But there's a catch! See, you're a trendy, go-getting little industrialist-type, and so you need to keep your home well-furnished so that people will go to your parties and appreciate all of your stuff. Naturally your furniture becomes outdated in a hurry, so replacing it all on a regular basis is a necessity. (Like, almost immediately after you buy the stuff.)


American Dream is pretty simple. You use the arrow keys to navigate the menus (or your house), and the action key (z) to confirm, well, actions. My browser cut off the actions printed at the bottom of the screen and wouldn't let me scroll down, so I floundered about on the keyboard until I discovered what was what. If this happens to you, keep Z in mind.


American Dream is... okay. I like the 8-to-16-bit look of the house, but the rest of the game is pretty crude, the stuff of the Commodore 64 era. Which is fine, since it's supposed to be an ugly subject, though I will admit that I found the weird flashing pictures of peoples' faces rather annoying. They are meant to be obnoxious, however, soooo... mission accomplished?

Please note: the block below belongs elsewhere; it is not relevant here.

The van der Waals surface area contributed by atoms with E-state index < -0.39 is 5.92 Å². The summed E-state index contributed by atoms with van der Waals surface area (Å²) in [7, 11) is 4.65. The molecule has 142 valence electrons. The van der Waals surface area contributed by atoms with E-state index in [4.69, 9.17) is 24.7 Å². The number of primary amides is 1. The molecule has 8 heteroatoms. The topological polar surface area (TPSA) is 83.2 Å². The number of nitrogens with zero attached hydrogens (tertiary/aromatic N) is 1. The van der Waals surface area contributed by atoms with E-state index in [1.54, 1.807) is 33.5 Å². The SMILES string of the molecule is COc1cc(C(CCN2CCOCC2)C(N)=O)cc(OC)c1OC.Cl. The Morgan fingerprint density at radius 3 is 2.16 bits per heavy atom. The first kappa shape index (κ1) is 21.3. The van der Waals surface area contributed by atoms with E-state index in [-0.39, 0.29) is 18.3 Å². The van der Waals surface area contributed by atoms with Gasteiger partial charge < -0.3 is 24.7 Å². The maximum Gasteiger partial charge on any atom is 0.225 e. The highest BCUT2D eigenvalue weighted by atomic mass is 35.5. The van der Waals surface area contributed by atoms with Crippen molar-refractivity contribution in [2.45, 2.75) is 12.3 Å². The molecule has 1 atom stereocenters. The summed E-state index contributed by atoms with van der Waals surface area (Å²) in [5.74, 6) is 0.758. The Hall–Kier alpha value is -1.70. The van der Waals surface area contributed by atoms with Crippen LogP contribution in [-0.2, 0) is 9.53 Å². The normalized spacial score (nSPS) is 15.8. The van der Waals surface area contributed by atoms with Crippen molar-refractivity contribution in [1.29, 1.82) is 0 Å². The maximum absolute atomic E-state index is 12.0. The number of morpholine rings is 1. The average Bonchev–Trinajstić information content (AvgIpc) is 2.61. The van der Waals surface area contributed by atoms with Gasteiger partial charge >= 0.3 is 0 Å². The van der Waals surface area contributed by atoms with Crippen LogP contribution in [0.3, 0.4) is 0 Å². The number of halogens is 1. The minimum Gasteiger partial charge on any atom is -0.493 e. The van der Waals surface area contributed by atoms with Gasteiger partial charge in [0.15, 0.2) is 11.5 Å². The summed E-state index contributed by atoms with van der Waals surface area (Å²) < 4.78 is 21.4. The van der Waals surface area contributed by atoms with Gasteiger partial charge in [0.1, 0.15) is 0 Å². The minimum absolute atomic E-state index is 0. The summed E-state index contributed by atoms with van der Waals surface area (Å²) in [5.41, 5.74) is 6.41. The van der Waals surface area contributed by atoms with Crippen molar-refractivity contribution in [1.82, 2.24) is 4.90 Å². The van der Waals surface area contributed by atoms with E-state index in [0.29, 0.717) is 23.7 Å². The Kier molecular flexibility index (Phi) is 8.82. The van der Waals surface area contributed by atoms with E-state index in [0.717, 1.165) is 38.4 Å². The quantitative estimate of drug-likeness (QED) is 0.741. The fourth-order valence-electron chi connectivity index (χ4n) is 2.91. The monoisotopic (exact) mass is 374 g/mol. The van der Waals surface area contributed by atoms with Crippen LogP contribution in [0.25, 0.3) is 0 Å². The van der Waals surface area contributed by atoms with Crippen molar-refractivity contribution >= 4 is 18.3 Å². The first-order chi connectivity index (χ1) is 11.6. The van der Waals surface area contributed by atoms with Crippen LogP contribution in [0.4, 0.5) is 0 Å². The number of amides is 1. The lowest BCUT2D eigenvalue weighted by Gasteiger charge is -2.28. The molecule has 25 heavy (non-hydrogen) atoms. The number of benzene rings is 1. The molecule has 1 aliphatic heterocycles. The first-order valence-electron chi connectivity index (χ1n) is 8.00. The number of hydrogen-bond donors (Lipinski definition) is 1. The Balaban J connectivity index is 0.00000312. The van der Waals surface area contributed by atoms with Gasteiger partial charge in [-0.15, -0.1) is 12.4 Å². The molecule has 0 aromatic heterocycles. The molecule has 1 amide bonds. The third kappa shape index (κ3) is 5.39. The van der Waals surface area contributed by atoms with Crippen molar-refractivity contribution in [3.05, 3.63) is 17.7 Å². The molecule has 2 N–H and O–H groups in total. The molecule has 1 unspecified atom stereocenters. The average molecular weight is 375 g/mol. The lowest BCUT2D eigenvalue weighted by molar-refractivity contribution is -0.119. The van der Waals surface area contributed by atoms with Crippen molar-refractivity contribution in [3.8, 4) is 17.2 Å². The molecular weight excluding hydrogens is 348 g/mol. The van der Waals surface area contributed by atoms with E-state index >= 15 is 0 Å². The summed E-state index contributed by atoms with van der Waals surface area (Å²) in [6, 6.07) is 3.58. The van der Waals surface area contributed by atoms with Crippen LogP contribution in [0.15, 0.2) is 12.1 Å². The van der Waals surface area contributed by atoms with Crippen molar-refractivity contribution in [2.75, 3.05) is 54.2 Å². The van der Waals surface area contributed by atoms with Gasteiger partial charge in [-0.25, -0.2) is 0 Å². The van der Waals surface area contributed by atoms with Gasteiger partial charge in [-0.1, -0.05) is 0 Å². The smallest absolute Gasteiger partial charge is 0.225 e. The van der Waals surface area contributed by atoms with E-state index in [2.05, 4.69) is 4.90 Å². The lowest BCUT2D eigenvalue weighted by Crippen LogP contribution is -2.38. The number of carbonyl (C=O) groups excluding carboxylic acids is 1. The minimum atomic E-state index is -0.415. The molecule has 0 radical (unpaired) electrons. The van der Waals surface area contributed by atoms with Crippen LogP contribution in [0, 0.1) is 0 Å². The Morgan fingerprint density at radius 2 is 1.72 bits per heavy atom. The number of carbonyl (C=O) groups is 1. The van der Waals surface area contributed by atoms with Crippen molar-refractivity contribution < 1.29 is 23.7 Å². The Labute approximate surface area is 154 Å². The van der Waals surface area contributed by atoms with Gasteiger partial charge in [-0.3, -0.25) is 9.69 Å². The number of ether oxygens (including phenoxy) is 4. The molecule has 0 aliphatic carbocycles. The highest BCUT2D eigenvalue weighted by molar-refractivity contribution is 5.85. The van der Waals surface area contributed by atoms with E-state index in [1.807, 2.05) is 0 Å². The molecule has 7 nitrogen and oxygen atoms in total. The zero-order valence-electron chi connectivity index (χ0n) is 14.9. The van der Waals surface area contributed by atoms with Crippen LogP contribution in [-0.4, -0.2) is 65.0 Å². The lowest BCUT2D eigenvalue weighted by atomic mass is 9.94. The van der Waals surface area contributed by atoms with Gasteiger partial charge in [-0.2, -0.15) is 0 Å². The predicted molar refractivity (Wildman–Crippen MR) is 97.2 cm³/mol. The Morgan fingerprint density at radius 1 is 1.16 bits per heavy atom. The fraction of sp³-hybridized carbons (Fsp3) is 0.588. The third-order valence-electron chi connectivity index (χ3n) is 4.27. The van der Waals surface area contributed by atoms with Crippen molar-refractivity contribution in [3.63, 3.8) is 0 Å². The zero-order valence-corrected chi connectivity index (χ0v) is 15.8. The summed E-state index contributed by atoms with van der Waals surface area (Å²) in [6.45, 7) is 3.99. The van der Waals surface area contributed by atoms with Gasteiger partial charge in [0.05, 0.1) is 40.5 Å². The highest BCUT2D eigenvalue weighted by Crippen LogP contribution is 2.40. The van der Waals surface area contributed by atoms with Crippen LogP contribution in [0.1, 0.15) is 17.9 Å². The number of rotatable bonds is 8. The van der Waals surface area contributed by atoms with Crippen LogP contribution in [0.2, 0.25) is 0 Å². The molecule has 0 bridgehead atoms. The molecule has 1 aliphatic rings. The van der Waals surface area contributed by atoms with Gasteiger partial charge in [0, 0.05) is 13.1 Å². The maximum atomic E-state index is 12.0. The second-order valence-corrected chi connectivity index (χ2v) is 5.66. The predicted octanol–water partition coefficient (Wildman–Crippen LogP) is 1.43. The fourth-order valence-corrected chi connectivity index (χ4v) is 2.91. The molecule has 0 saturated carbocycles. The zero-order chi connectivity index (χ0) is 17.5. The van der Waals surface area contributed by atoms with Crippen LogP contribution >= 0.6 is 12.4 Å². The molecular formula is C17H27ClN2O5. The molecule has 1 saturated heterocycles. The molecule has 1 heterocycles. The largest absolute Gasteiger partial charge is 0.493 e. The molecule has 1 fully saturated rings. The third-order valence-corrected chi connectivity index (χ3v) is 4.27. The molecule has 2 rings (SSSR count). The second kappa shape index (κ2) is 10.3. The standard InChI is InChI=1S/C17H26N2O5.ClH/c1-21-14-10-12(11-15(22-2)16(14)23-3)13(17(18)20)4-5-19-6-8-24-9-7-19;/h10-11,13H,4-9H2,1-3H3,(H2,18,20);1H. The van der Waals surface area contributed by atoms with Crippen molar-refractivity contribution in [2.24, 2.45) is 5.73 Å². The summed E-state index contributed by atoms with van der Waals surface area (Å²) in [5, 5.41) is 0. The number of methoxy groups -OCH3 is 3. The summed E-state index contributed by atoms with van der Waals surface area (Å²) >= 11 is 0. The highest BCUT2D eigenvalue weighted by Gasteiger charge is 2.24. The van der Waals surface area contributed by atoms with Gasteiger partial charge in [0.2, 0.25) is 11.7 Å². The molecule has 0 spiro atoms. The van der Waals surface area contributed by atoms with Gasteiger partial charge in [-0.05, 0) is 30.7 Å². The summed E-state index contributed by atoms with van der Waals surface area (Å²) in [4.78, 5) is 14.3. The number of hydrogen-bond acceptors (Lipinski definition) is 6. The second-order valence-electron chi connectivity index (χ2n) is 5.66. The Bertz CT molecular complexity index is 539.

The music in American Dream borders on the edge of old, harddrive-generated music, albeit slightly better. I enjoy the jaunty The Sims-esque song that plays whenever you're in the house, but the weird techno stuff that plays whenever you go to work is... bleh.

Challenge Rating

Though it takes a while, earning $1,000,000 in American Dream is pretty damn easy. Do as your 'advisor' says and buy low, sell high. Jump on stocks in the negative and sell 'em when they're in the positive. The stocks fluctuate every time you go between screens, so you won't have any trouble getting your investments to soar. Then buy better stocks until you make your way up the playing field. (Oh, and despite the early pressure to buy new stuff for your house, you don't have to at all. There's no penalty for ignoring your house, as far as I can tell.)

In short, American Dream is not challenging. I don't think that's the point of the game, however, so... shrug?


American Dream is an odd experience. It's an art game with a message, but getting to the message isn't fun. You just mess with prices and buy new stuff until you win. I suppose that's exactly the way the programmers wanted it to go, but the end result isn't terribly compelling. Still, it's worth playing for the rather grim picture it paints of the world of high finance.